Benedict de Spinoza's Ethics, first published in 1677, constitutes a major systematic critique of the traditional and religious foundations of philosophical thought. In it, Spinoza follows a logical step-by-step format consisting of definitions, axioms, propositions, proofs, and corollaries to create a comprehensive inquiry into the truth about God, nature, and humans' place within the universe. From these broad metaphysical themes, Spinoza derives what he considered to be the highest principles of religion and society and lays out an ethical system in which reason is the supreme value. A seminal contribution to 17th-century rationalism, Spinoza's Ethics refutes the dualism of René Descartes and provides a bridge between religion and modern-day psychology. This edition is the translation by R. H. M. Elwes.
The best way to read this book is to listen to it. If I were to have read it, I would have dwelled excessively on the axioms, definitions and propositions and would have missed the forest for the trees. Don't worry if you don't get the definition as he gives them. You'll be able to pick them up when he uses them latter on. Spinoza is an incredibly good writer. He will tell you what he's going to tell you, tell you and than tell you again. He'll say "in other words" or "take this example" or other such explanatory statements and amplify what he's been telling you while never being 'prolix' (a word he actually uses and I had to look it up. It means tediously long winded with words).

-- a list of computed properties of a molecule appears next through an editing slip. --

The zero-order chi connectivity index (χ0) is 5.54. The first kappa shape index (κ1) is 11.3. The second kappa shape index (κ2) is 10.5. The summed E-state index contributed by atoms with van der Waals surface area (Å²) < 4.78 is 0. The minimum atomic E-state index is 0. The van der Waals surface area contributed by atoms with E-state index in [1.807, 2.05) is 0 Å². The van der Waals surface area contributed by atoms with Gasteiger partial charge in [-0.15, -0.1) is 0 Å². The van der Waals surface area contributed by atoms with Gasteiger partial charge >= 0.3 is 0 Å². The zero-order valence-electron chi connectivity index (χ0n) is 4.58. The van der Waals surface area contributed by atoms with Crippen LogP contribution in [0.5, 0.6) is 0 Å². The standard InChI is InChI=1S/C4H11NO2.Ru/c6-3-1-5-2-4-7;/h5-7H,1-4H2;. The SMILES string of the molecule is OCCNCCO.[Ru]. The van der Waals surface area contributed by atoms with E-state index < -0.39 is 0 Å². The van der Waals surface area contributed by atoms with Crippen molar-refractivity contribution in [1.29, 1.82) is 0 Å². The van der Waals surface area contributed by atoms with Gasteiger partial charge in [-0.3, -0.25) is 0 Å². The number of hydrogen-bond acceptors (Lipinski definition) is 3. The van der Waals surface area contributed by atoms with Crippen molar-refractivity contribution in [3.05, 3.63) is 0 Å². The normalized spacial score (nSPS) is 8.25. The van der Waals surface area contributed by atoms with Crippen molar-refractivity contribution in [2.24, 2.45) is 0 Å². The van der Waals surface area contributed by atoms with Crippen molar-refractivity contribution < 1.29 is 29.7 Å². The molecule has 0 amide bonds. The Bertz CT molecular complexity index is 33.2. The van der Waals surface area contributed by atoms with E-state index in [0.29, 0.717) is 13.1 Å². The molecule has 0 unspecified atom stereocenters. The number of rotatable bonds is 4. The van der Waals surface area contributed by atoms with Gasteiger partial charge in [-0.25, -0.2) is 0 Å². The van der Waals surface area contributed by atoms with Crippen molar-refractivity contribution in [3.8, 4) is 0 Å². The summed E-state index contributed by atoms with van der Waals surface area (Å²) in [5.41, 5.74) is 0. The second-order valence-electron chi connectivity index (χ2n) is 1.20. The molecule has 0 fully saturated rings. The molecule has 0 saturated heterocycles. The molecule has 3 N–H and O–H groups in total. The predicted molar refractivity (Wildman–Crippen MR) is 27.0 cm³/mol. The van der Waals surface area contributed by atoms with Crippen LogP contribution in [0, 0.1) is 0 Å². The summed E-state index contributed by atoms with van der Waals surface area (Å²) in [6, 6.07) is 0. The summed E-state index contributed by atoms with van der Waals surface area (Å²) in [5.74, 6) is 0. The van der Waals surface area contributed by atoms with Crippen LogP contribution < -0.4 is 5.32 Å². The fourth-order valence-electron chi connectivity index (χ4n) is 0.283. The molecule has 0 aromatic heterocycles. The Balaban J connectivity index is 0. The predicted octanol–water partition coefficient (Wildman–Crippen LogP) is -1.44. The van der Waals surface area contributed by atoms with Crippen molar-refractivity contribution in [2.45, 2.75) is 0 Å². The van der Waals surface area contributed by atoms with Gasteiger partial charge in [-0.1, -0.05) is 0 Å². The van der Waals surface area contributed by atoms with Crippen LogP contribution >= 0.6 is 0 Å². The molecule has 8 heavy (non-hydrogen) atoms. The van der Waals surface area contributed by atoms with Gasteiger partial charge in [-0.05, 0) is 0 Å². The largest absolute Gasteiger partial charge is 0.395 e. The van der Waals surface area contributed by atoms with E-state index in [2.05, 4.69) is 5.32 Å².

I've often heard people make the expression that they "believe in the God of Spinoza". After having read this book, I seriously would doubt them. What they've done is focused on the Spinoza formulation "that God is Nature and Nature is God" and they like the way that sounds, but they don't really know how Spinoza gets there or what he means by it.